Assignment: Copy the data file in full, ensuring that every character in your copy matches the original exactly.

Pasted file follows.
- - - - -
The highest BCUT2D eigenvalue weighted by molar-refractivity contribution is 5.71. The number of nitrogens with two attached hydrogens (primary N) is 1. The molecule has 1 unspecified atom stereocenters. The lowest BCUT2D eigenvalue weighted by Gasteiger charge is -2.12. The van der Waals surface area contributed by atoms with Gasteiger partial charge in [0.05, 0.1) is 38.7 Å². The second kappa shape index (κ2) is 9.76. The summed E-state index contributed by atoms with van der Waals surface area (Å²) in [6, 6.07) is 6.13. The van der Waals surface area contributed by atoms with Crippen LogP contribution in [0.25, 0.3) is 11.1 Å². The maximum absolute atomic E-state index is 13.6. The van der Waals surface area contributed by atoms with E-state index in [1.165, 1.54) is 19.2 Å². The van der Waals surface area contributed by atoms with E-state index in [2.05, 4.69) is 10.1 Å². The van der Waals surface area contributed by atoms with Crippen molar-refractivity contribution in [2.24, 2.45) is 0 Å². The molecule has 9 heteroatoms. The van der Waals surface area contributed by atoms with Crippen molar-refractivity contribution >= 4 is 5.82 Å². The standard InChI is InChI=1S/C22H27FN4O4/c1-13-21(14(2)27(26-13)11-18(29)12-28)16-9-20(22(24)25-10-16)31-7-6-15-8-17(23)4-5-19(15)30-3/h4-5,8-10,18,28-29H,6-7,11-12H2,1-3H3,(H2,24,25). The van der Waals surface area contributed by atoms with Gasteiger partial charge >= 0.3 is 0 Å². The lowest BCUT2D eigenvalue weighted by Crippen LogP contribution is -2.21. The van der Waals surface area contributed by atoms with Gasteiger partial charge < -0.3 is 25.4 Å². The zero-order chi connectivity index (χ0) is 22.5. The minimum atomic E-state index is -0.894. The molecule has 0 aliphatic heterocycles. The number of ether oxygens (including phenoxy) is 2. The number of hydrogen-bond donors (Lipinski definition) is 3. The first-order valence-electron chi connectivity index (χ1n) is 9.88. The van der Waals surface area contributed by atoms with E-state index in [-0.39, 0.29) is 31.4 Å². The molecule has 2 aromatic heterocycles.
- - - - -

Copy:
The highest BCUT2D eigenvalue weighted by molar-refractivity contribution is 5.71. The number of nitrogens with two attached hydrogens (primary N) is 1. The molecule has 1 unspecified atom stereocenters. The lowest BCUT2D eigenvalue weighted by Gasteiger charge is -2.12. The van der Waals surface area contributed by atoms with Gasteiger partial charge in [0.05, 0.1) is 38.7 Å². The second kappa shape index (κ2) is 9.76. The summed E-state index contributed by atoms with van der Waals surface area (Å²) in [6, 6.07) is 6.13. The van der Waals surface area contributed by atoms with Crippen LogP contribution in [0.25, 0.3) is 11.1 Å². The maximum absolute atomic E-state index is 13.6. The van der Waals surface area contributed by atoms with E-state index in [1.165, 1.54) is 19.2 Å². The van der Waals surface area contributed by atoms with E-state index in [2.05, 4.69) is 10.1 Å². The van der Waals surface area contributed by atoms with Crippen molar-refractivity contribution in [2.24, 2.45) is 0 Å². The molecule has 9 heteroatoms. The van der Waals surface area contributed by atoms with Crippen molar-refractivity contribution >= 4 is 5.82 Å². The standard InChI is InChI=1S/C22H27FN4O4/c1-13-21(14(2)27(26-13)11-18(29)12-28)16-9-20(22(24)25-10-16)31-7-6-15-8-17(23)4-5-19(15)30-3/h4-5,8-10,18,28-29H,6-7,11-12H2,1-3H3,(H2,24,25). The van der Waals surface area contributed by atoms with Gasteiger partial charge >= 0.3 is 0 Å². The lowest BCUT2D eigenvalue weighted by Crippen LogP contribution is -2.21. The van der Waals surface area contributed by atoms with Gasteiger partial charge < -0.3 is 25.4 Å². The zero-order chi connectivity index (χ0) is 22.5. The minimum atomic E-state index is -0.894. The molecule has 0 aliphatic heterocycles. The number of ether oxygens (including phenoxy) is 2. The number of hydrogen-bond donors (Lipinski definition) is 3. The first-order valence-electron chi connectivity index (χ1n) is 9.88. The van der Waals surface area contributed by atoms with E-state index in [-0.39, 0.29) is 31.4 Å². The molecule has 2 aromatic heterocycles.